Comprehensive DescriptionRead full entry
Adult males reach up to 36 mm and adult females reach at least 48 mm in snout-vent length. The ground color is uniform brown, or lighter brown with small yellowish white blotches that may have brown centers or a line through them. The venter is yellow (Savage 1972).
The genus Atelopus appears to be the most threatened clade of amphibians (La Marca et al. 2005). 60 of the 85 described Atelopus species are classified as Critically Endangered by the IUCN. At least 30 species appear to be extinct, having been missing from all known localities for at least 8 years (La Marca et al. 2005). Of the surviving species with sufficient data to evaluate population trends, the majority (42 of 52 species, or 81%) have population sizes that have been reduced by at least half (La Marca et al. 2005). Higher-elevation species (those living at least 1000 m asl) have been hit the worst, with 75% (21 of 28) having disappeared entirely (La Marca et al. 2005).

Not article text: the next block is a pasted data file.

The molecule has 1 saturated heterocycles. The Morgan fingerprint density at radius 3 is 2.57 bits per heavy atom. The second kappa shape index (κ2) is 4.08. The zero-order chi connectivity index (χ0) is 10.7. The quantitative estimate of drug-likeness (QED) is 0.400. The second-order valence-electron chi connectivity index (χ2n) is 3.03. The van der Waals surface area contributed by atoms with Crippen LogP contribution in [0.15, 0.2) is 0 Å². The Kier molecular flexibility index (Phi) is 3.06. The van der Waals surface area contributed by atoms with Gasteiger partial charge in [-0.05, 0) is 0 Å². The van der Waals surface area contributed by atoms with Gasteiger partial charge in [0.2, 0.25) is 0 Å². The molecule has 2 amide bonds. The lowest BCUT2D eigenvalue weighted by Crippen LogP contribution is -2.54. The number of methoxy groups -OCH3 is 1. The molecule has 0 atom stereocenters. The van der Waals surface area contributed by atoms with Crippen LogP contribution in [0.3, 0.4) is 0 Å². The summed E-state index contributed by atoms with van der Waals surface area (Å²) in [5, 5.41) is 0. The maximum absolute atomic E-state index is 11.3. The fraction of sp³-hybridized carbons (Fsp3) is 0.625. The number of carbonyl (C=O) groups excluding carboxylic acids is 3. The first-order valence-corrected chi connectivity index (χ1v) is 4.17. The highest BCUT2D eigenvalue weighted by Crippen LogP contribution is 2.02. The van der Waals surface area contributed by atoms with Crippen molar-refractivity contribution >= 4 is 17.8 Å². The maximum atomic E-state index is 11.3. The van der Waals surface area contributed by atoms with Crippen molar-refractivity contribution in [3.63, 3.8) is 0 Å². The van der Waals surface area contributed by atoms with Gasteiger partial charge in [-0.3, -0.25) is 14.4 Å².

Chytridiomycosis is thought to be a primary factor in the decline and disappearance of species in this genus (La Marca et al. 2005). Most Atelopus species are restricted to very limited areas (no more than two localities) and occur along mid- to high-elevation streams at 1500-3000 m asl (Lötters 2007). This habitat preference is frequently associated with the co-occurrence of chytridiomycosis (La Marca et al. 2005). Although habitat loss has occurred within the ranges of many Atelopus species, it does not appear to be a major factor in the declines of most Atelopus species; 22 species declined despite occurring in protected areas (La Marca et al. 2005). Many Atelopus species are local endemics, putting them at particular risk of extinction, with at least 26 species known only from a single population inhabiting a narrow altitudinal range (La Marca et al. 2005). Due to their restricted ranges, they are also thought to have limited ability to adapt to warming climatic conditions (Lötters 2007).